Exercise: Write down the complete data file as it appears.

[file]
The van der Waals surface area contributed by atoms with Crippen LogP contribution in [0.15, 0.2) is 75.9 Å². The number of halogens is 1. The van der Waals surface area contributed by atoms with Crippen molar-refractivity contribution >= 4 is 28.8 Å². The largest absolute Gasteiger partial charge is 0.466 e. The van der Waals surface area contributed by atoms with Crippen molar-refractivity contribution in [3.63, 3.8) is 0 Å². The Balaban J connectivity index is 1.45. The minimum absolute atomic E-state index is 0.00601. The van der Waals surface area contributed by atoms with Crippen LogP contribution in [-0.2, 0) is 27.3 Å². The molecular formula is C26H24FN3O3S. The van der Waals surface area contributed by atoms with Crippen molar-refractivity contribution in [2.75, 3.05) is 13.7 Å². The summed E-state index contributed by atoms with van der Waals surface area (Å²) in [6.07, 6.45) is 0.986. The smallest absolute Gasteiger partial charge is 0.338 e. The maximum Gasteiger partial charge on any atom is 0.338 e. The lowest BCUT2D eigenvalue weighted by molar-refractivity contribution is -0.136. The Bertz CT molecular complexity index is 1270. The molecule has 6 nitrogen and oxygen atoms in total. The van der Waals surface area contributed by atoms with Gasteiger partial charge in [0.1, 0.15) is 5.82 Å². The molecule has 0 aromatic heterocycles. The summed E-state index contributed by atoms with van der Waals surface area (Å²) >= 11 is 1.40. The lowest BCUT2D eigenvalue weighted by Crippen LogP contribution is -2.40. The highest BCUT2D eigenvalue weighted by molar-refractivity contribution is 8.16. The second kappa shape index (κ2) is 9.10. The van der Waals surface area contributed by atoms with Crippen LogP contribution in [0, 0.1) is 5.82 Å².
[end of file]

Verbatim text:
The van der Waals surface area contributed by atoms with Crippen LogP contribution in [0.15, 0.2) is 75.9 Å². The number of halogens is 1. The van der Waals surface area contributed by atoms with Crippen molar-refractivity contribution >= 4 is 28.8 Å². The largest absolute Gasteiger partial charge is 0.466 e. The van der Waals surface area contributed by atoms with Crippen molar-refractivity contribution in [3.63, 3.8) is 0 Å². The Balaban J connectivity index is 1.45. The minimum absolute atomic E-state index is 0.00601. The van der Waals surface area contributed by atoms with Crippen LogP contribution in [-0.2, 0) is 27.3 Å². The molecular formula is C26H24FN3O3S. The van der Waals surface area contributed by atoms with Crippen molar-refractivity contribution in [2.75, 3.05) is 13.7 Å². The summed E-state index contributed by atoms with van der Waals surface area (Å²) in [6.07, 6.45) is 0.986. The smallest absolute Gasteiger partial charge is 0.338 e. The maximum Gasteiger partial charge on any atom is 0.338 e. The lowest BCUT2D eigenvalue weighted by molar-refractivity contribution is -0.136. The Bertz CT molecular complexity index is 1270. The molecule has 6 nitrogen and oxygen atoms in total. The van der Waals surface area contributed by atoms with Gasteiger partial charge in [0.1, 0.15) is 5.82 Å². The molecule has 0 aromatic heterocycles. The summed E-state index contributed by atoms with van der Waals surface area (Å²) >= 11 is 1.40. The lowest BCUT2D eigenvalue weighted by Crippen LogP contribution is -2.40. The highest BCUT2D eigenvalue weighted by molar-refractivity contribution is 8.16. The second kappa shape index (κ2) is 9.10. The van der Waals surface area contributed by atoms with Crippen LogP contribution in [0, 0.1) is 5.82 Å².